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Repair Café


                                 https://repaircafe.org/en/
The Coronavirus and Repair Events

We hope you are doing ok with the coronavirus situation. It has made us all make adjustments to our daily lives. What does this mean for Repair Cafes and other repair events? In-person events are not possible right now.Going forward, we will monitor the situation and at some point we will hope to be able to start holding in-person events again. Health and safety will be primary concerns. We will follow CDC, state, and local guidelines.
 
We held a virtual Repair Cafe using Zoom on June 20, hosted by the Rotary Club of Nashoba Valley from Maynard and Bolton, Massachusetts. It went very well. But for now, we are not going to do another one. Fortunately, several other groups from here in the US and in Europe are holding them. Check the calendar below for more information.

There are also some webinars being offered on how to fix an item or how to do certain things. For example, how to fix a lamp or how to do maintenance on your sewing machine. Check the calendar below for more information.

We are also looking at other options for doing repairs while we are waiting to do in-person events. More on that later.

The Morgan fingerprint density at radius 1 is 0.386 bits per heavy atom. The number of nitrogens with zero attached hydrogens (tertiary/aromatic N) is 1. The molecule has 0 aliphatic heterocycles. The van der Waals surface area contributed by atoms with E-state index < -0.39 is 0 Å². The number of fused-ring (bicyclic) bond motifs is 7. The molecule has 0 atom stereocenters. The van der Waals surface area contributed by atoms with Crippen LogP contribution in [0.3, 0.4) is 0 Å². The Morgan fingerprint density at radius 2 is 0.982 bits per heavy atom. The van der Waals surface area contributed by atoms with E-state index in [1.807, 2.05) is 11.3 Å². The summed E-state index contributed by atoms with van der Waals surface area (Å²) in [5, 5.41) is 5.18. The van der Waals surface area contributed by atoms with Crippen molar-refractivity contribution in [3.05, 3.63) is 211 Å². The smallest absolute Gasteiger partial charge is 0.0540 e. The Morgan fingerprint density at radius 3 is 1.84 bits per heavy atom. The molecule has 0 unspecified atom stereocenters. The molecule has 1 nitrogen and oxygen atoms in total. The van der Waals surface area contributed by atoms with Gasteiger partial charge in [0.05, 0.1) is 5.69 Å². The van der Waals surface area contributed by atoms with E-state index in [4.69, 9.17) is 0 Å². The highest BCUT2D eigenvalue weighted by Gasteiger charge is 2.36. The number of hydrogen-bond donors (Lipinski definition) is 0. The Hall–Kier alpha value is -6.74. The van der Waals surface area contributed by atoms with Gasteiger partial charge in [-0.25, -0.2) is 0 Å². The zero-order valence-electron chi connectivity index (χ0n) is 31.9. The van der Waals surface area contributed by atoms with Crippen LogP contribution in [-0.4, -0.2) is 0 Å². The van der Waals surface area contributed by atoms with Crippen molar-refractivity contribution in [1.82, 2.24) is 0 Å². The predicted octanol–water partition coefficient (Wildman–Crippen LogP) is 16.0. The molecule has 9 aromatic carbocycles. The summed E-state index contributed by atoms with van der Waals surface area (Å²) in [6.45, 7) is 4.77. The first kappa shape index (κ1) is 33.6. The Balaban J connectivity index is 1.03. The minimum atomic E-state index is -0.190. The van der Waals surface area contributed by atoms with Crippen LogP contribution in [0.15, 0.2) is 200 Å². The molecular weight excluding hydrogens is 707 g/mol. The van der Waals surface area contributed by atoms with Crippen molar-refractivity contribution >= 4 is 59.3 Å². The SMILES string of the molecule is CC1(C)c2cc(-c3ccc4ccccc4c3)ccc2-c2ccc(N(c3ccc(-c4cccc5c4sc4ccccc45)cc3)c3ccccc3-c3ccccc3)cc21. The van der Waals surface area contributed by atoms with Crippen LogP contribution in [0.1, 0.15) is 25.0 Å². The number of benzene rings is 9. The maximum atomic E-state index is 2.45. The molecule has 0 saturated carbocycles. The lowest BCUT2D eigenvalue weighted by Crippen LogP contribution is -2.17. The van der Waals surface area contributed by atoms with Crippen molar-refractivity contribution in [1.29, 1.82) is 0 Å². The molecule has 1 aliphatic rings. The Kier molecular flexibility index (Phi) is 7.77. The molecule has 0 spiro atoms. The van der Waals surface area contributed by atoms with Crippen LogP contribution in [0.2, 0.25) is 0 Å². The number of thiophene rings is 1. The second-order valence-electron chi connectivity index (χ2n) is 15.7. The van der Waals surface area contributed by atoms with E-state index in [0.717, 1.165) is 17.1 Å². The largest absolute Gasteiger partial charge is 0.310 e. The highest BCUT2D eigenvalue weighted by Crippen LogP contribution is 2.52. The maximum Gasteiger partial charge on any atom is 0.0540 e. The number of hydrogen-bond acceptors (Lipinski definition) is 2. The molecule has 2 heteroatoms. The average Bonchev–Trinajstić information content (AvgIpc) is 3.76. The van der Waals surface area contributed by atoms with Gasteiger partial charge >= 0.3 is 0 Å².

If you have any questions, contact us by email (ray.pfau@alum.mit.edu) or phone (978-779-5545).



Here is a schedule of upcoming events in Massachusetts plus virtual events worldwide. To add an event, contact Ray Pfau at ray.pfau@alum.mit.edu.

Repair Cafés and similar events



Repair Café in the News!














The Next Bolton Repair Cafe


The next in-person Bolton Repair Café is on hold until the coronavirus situation improves. We will update this site once we are able to hold in-person events again.

In the meantime, some other groups are holding virtual Repair events using Zoom. You sign up to bring a broken item and show it and get help online fixing it. But you will need tools and you will do the repair yourself with guidance from the online volunteer coaches. Check the online calendar on this site for more information.


Also, some groups are holding webinars to teach people how to do certain repairs. Check the online calendar for more information about those events too.

    Other Repair Cafés sponsored by the Rotary Club of Nashoba Valley

    Maynard - Due to thk.com/maynardrepaircafe
        Contact: Chris Kline - maynardrepaircafe@gmail.com

     Sudbury - Due to the corona virus, the next Sudbury Repair Café is on hold until further notice.
         Contact: Richard Simon -         
           rlsimon@comcast.net or (978) 835-4432.
   

Repair Cafés and similar events are popping
up everywhere!

Check out these sites for more information:

Repair Cafés Help with Fixes, Build Community
 
At the Repair Cafés, sponsored by Rotary Clubs, local sustainability groups, and libraries, everything centers on making repairs. By promoting repairs, these groups want to help reduce mountains of waste. Ray Pfau, one of the organizers of the Bolton Repair Caf
é says, “We throw away lots of things that often have almost nothing wrong with them, things that could easily be used again after a simple repair. Unfortunately, many people have forgotten that they can have things fixed. Repair Cafés want to change all that.”